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A Good Deed – politicalbetting.com

SystemSystem Posts: 11,889
edited August 2023 in General
imageA Good Deed – politicalbetting.com

The government has finally done something right! I know. Scarcely believable. Admittedly, it’s early days and it’s by its Legal Department (which usually manages to maintain some modicum of integrity and competence – or tries to anyway.) Small mercies. What has it done? The Secretary of State for Justice and Lord Chancellor, Alex Chalk, and Attorney-General, Victoria Prentis have announced an independent inquiry into the Andy Malkinson case. This will be into all the relevant authorities: the Greater Manchester Police (1 of 5 police forces in special measures), the Crown Prosecution Service and the Criminal Cases Review Commission. All three of them have pledged their full co-operation, not that they had any alternative, despite their own separate inquiries. The IOPC is looking at the police’s behaviour but, given its feeble record, little could have been expected of it. The CCRC has appointed a KC to review its behaviour; doubtless his findings will be fed into this one. The Law Commission is also reviewing this case as part of its wider review into the criminal appeals process.

Read the full story here

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    TheScreamingEaglesTheScreamingEagles Posts: 116,672
    edited August 2023
    Lawyers are the best plus Darren Jones.

    Kemi Badenoch = Radiohead of politcs.
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    CarnyxCarnyx Posts: 41,556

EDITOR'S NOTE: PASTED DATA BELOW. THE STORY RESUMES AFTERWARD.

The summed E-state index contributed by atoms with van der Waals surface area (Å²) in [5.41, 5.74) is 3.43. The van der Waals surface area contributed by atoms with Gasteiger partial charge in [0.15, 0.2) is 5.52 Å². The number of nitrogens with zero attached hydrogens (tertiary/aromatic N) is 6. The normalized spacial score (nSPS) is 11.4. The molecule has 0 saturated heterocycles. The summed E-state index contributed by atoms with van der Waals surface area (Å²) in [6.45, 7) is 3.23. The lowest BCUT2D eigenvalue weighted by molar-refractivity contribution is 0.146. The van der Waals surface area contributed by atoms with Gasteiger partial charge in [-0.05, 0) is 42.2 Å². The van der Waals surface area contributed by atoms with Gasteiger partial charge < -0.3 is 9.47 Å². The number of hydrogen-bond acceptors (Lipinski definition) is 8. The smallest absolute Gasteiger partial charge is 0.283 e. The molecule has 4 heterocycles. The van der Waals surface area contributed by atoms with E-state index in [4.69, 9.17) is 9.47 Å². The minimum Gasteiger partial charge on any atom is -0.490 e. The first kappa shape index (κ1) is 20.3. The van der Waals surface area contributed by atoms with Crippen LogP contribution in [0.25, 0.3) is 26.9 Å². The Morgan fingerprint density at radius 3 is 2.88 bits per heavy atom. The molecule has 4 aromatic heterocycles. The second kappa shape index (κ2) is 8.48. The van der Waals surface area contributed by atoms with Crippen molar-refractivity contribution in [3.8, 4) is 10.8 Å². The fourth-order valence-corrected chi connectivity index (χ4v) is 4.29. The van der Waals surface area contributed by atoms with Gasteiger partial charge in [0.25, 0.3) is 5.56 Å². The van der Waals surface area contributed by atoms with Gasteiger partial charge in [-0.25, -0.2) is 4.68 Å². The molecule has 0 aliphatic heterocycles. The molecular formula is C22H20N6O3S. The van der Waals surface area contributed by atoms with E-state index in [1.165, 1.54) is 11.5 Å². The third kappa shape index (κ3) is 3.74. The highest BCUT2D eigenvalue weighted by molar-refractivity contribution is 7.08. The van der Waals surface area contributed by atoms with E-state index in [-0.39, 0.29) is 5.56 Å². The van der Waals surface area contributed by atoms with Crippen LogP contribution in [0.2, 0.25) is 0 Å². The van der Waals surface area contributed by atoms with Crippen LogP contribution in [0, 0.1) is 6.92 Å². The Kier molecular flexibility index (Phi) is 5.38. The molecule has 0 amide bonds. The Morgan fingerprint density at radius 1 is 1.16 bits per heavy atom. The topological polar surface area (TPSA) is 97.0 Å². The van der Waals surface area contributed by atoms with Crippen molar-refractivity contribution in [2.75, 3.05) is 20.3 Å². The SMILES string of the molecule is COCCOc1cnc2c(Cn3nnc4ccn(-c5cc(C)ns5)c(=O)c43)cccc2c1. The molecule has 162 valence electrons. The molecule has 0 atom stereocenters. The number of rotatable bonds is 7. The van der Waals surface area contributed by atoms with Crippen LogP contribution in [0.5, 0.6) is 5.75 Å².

Hear hear.

    And "Advanced Boardroom Excellence" is a decidedly ambiguous term.
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    Pagan2Pagan2 Posts: 9,196
    an inquiry where lessons will be learnt no doubt but nothing will actually change
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    SandpitSandpit Posts: 51,412

    Lawyers are the best

    Lawyers put Malkinson in prison for 17 years.
  • Options
    DavidLDavidL Posts: 52,392
    Someone has at least decided to do the right thing on their way out the door. Too much to hope this may be catching.
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    Pagan2Pagan2 Posts: 9,196
    ydoethur said:

    This government has done something right. Good.

    It gets rather less credit because it explored all other options first.

    Governements purpose is not to do good but to line pockets whatever their colour
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    MalmesburyMalmesbury Posts: 46,031
    There is a scene in A Connecticut Yankee At Kings Arthur’s Court


    Well, she certainly was a curious one, was Morgan le Fay. I have seen a good many kinds of women in my time, but she laid over them all for variety. And how sharply characteristic of her this episode was. She had no more idea than a horse of how to photograph a procession; but being in doubt, it was just like her to try to do it with an axe.


    I like the idea of this kind of photography.
  • Options
    ydoethurydoethur Posts: 68,800
    Pagan2 said:

    ydoethur said:

    This government has done something right. Good.

    It gets rather less credit because it explored all other options first.

    Governements purpose is not to do good but to line pockets whatever their colour
    As beautifully lampooned by Matt in 2012
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    NigelbNigelb Posts: 65,301

    Lawyers are the best plus Darren Jones.

    Kemi Badenoch = Radiohead of politcs.

    Bit unfair to Radiohead.
  • Options
    MalmesburyMalmesbury Posts: 46,031
    Pagan2 said:

    an inquiry where lessons will be learnt no doubt but nothing will actually change

    For The Greater Good
  • Options
    Pagan2Pagan2 Posts: 9,196

    Pagan2 said: